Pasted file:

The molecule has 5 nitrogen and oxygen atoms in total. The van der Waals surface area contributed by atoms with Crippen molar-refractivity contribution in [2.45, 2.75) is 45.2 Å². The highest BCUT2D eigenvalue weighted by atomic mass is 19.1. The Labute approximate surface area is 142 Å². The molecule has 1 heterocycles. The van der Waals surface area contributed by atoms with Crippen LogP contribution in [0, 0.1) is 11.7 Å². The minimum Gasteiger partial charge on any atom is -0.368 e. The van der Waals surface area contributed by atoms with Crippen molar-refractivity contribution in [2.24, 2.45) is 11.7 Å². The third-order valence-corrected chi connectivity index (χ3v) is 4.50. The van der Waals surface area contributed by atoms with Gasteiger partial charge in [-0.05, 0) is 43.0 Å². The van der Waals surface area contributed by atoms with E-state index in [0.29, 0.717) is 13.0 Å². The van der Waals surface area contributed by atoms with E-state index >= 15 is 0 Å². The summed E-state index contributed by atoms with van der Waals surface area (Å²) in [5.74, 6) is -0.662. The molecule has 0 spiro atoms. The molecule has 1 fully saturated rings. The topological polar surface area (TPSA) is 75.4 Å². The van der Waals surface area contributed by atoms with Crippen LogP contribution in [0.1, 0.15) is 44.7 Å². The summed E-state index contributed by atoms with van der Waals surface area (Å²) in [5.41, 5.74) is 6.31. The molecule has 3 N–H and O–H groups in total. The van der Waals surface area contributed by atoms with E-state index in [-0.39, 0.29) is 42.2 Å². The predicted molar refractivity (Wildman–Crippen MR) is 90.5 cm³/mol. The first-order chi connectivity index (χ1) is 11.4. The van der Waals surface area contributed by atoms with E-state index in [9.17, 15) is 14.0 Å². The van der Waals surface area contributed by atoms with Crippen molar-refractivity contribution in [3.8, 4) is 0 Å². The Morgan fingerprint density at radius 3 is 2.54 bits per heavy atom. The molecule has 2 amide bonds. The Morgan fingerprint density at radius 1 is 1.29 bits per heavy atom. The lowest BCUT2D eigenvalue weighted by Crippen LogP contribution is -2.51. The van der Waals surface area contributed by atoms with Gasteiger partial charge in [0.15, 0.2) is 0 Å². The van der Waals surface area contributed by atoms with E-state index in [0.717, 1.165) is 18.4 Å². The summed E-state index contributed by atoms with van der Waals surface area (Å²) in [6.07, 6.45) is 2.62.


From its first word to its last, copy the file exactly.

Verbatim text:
The molecule has 5 nitrogen and oxygen atoms in total. The van der Waals surface area contributed by atoms with Crippen molar-refractivity contribution in [2.45, 2.75) is 45.2 Å². The highest BCUT2D eigenvalue weighted by atomic mass is 19.1. The Labute approximate surface area is 142 Å². The molecule has 1 heterocycles. The van der Waals surface area contributed by atoms with Crippen LogP contribution in [0, 0.1) is 11.7 Å². The minimum Gasteiger partial charge on any atom is -0.368 e. The van der Waals surface area contributed by atoms with Crippen molar-refractivity contribution in [2.24, 2.45) is 11.7 Å². The third-order valence-corrected chi connectivity index (χ3v) is 4.50. The van der Waals surface area contributed by atoms with Gasteiger partial charge in [-0.05, 0) is 43.0 Å². The van der Waals surface area contributed by atoms with E-state index in [0.29, 0.717) is 13.0 Å². The van der Waals surface area contributed by atoms with E-state index >= 15 is 0 Å². The summed E-state index contributed by atoms with van der Waals surface area (Å²) in [5.74, 6) is -0.662. The molecule has 0 spiro atoms. The molecule has 1 fully saturated rings. The topological polar surface area (TPSA) is 75.4 Å². The van der Waals surface area contributed by atoms with Crippen LogP contribution in [0.1, 0.15) is 44.7 Å². The summed E-state index contributed by atoms with van der Waals surface area (Å²) in [5.41, 5.74) is 6.31. The molecule has 3 N–H and O–H groups in total. The van der Waals surface area contributed by atoms with E-state index in [-0.39, 0.29) is 42.2 Å². The predicted molar refractivity (Wildman–Crippen MR) is 90.5 cm³/mol. The first-order chi connectivity index (χ1) is 11.4. The van der Waals surface area contributed by atoms with E-state index in [9.17, 15) is 14.0 Å². The van der Waals surface area contributed by atoms with Crippen molar-refractivity contribution in [3.8, 4) is 0 Å². The Morgan fingerprint density at radius 3 is 2.54 bits per heavy atom. The molecule has 2 amide bonds. The Morgan fingerprint density at radius 1 is 1.29 bits per heavy atom. The lowest BCUT2D eigenvalue weighted by Crippen LogP contribution is -2.51. The van der Waals surface area contributed by atoms with Gasteiger partial charge in [0.15, 0.2) is 0 Å². The van der Waals surface area contributed by atoms with E-state index in [0.717, 1.165) is 18.4 Å². The summed E-state index contributed by atoms with van der Waals surface area (Å²) in [6.07, 6.45) is 2.62.